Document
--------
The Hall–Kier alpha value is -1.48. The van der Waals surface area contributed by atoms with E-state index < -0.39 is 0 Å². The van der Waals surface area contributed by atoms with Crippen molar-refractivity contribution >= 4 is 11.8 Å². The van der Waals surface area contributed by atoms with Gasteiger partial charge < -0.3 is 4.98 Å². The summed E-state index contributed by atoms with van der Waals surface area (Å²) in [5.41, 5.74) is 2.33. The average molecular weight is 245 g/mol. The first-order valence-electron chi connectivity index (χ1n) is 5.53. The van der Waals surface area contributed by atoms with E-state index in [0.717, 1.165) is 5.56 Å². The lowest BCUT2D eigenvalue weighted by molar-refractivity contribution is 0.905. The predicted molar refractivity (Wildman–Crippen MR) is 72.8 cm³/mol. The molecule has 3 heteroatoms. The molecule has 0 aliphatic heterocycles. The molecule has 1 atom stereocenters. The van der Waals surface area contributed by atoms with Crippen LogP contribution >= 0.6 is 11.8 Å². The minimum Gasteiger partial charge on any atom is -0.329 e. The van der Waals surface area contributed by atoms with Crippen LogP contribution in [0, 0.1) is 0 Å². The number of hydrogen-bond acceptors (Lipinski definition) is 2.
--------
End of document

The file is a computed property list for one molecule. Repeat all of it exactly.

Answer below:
The Hall–Kier alpha value is -1.48. The van der Waals surface area contributed by atoms with E-state index < -0.39 is 0 Å². The van der Waals surface area contributed by atoms with Crippen molar-refractivity contribution >= 4 is 11.8 Å². The van der Waals surface area contributed by atoms with Gasteiger partial charge < -0.3 is 4.98 Å². The summed E-state index contributed by atoms with van der Waals surface area (Å²) in [5.41, 5.74) is 2.33. The average molecular weight is 245 g/mol. The first-order valence-electron chi connectivity index (χ1n) is 5.53. The van der Waals surface area contributed by atoms with E-state index in [0.717, 1.165) is 5.56 Å². The lowest BCUT2D eigenvalue weighted by molar-refractivity contribution is 0.905. The predicted molar refractivity (Wildman–Crippen MR) is 72.8 cm³/mol. The molecule has 3 heteroatoms. The molecule has 0 aliphatic heterocycles. The molecule has 1 atom stereocenters. The van der Waals surface area contributed by atoms with Crippen LogP contribution >= 0.6 is 11.8 Å². The minimum Gasteiger partial charge on any atom is -0.329 e. The van der Waals surface area contributed by atoms with Crippen LogP contribution in [0, 0.1) is 0 Å². The number of hydrogen-bond acceptors (Lipinski definition) is 2.